The plaintiff finally argues that her punitive damage claims were improperly dismissed. Counts I, II, V and VI of the plaintiff's complaint seek punitive damages. In support of a punitive damage award, the plaintiff's complaint alleges that the defendants published a defamatory statement or permitted a false statement to appear through malice or actual negligence.

In Gertz v. Robert Welch, Inc., 418 U.S. 323, 41 L. Ed. 2d 789, 94 S. Ct. 2997 (1974), the United States Supreme Court held that the first amendment prohibits awards of presumed and punitive damages for false and defamatory statements unless the plaintiff shows actual malice. The Supreme Court subsequently limited the scope of Gertz, however, in Dun & Bradstreet, Inc. v. Greenmoss Builders, Inc., 472 U.S. 749, 761, 86 L. Ed. 2d 593, 604, 105 S. Ct. 2939, 2946 (1985), where the Court held that the first amendment of the federal Constitution does not bar states from awarding private individuals presumed and punitive damages in a defamation action upon a showing of less that actual malice where the statements in question do not involve matters of public concern. See also Philadelphia Newspapers, Inc. v. Hepps, 475 U.S. 767, 774-75, 89 L. Ed. 2d 783, 791, 106 S. Ct. 1558, 1562-63 (1986); Owens v. CBS, Inc., 173 Ill. App. 3d 977, 996, 123 Ill. Dec. 521, 527 N.E.2d 1296

Page 110

(1988); Beasley v. St. Mary's Hospital, 200 Ill. App. 3d 1024, 146 Ill. Dec. 714, 558 N.E.2d 677 (1994).

This court has not yet considered whether, as a matter of state law, punitive damages may be awarded in a defamation action absent a showing of actual malice. We decline to address the question in this appeal, however, because neither party has raised or briefed it. Rather, both the plaintiff and the defendants assume that punitive damages may be awarded in this case only upon a showing of actual malice. They disagree only with respect to whether the plaintiff's complaint adequately alleges actual malice.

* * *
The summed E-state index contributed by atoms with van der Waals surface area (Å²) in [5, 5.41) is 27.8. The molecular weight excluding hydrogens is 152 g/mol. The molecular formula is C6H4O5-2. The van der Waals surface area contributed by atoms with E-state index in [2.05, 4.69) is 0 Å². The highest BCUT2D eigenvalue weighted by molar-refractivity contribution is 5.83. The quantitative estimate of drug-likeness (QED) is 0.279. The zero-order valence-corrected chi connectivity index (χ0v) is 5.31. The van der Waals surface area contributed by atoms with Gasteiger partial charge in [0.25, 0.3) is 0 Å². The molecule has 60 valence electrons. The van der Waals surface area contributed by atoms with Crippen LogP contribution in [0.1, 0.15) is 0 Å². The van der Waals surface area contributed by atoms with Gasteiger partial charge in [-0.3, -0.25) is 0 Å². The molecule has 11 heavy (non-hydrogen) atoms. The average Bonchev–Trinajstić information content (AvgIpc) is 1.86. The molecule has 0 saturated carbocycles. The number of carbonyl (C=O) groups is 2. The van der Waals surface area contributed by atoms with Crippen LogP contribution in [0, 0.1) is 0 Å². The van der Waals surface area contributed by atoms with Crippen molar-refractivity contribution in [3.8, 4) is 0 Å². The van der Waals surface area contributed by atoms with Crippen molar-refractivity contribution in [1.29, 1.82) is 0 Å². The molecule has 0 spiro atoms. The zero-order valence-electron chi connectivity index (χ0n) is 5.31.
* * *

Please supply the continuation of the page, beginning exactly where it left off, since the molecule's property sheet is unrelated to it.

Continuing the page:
The trial and appellate courts dismissed the punitive damage claims, finding that the complaint failed to set forth sufficient factual allegations from which actual malice may be said to exist. We disagree. A complaint must be liberally construed, to the end that controversies may be quickly and finally determined according to the substantive rights of the parties. 735 ILCS 5/1--106 (West 1992). Accordingly, it has been held that a plaintiff need not plead facts with precision when the information needed to plead those facts is within the knowledge and control of the defendant rather than the plaintiff. Stap v. Chicago Aces Tennis Team, Inc., 63 Ill. App. 3d 23, 20 Ill. Dec. 230, 379 N.E.2d 1298 (1978); Coffey v. MacKay, 2 Ill. App. 3d 802, 277 N.E.2d 748 (1972); 3 R. Michael, Illinois Practice § 23.4, at 310 (1989). This rule assists plaintiffs who may be unable to discover the information needed to draft a detailed complaint before bringing an action. Holton v. Resurrection Hospital, 88 Ill. App. 3d 655, 43 Ill. Dec. 836, 410 N.E.2d 969 (1980). This rule also recognizes that, where the defendants have most of the pertinent information in their possession, they do not have to rely primarily on the facts stated in the complaint to formulate an answer and prepare for trial, since they can easily determine the specific details for themselves. Holton v. Resurrection Hospital, 88 Ill. App. 3d 655, 43 Ill. Dec. 836, 410 N.E.2d 969

Page 111

(1980). Accordingly, in such cases, the plaintiff can state the material facts in the complaint with less specificity than would normally be required. Holton v. Resurrection Hospital, 88 Ill. App. 3d 655, 43 Ill. Dec. 836, 410 N.E.2d 969 (1980).